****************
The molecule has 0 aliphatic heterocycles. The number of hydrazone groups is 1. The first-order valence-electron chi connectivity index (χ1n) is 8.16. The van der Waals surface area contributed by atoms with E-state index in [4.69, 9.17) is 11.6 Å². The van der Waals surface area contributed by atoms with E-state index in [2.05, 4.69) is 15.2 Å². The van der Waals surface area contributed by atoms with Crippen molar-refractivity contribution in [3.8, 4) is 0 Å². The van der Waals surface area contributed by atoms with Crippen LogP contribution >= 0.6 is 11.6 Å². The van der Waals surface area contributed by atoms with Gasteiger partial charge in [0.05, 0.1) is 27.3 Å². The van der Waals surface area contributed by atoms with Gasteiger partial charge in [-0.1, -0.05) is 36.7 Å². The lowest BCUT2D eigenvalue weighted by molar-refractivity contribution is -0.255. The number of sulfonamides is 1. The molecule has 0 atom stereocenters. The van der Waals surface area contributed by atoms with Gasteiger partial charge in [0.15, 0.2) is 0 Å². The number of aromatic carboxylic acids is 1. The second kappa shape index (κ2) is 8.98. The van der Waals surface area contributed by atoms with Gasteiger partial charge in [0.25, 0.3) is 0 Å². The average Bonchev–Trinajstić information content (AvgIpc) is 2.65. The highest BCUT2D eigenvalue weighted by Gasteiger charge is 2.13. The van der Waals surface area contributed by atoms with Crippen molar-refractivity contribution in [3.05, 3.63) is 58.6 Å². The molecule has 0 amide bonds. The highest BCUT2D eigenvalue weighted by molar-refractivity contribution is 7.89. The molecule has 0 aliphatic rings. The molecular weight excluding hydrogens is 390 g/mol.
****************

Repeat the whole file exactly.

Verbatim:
The molecule has 0 aliphatic heterocycles. The number of hydrazone groups is 1. The first-order valence-electron chi connectivity index (χ1n) is 8.16. The van der Waals surface area contributed by atoms with E-state index in [4.69, 9.17) is 11.6 Å². The van der Waals surface area contributed by atoms with E-state index in [2.05, 4.69) is 15.2 Å². The van der Waals surface area contributed by atoms with Crippen molar-refractivity contribution in [3.8, 4) is 0 Å². The van der Waals surface area contributed by atoms with Crippen LogP contribution >= 0.6 is 11.6 Å². The van der Waals surface area contributed by atoms with Gasteiger partial charge in [0.05, 0.1) is 27.3 Å². The van der Waals surface area contributed by atoms with Gasteiger partial charge in [-0.1, -0.05) is 36.7 Å². The lowest BCUT2D eigenvalue weighted by molar-refractivity contribution is -0.255. The number of sulfonamides is 1. The molecule has 0 atom stereocenters. The van der Waals surface area contributed by atoms with Gasteiger partial charge in [0.15, 0.2) is 0 Å². The number of aromatic carboxylic acids is 1. The second kappa shape index (κ2) is 8.98. The van der Waals surface area contributed by atoms with Gasteiger partial charge in [0.25, 0.3) is 0 Å². The average Bonchev–Trinajstić information content (AvgIpc) is 2.65. The highest BCUT2D eigenvalue weighted by Gasteiger charge is 2.13. The van der Waals surface area contributed by atoms with Crippen molar-refractivity contribution in [3.05, 3.63) is 58.6 Å². The molecule has 0 amide bonds. The highest BCUT2D eigenvalue weighted by molar-refractivity contribution is 7.89. The molecule has 0 aliphatic rings. The molecular weight excluding hydrogens is 390 g/mol.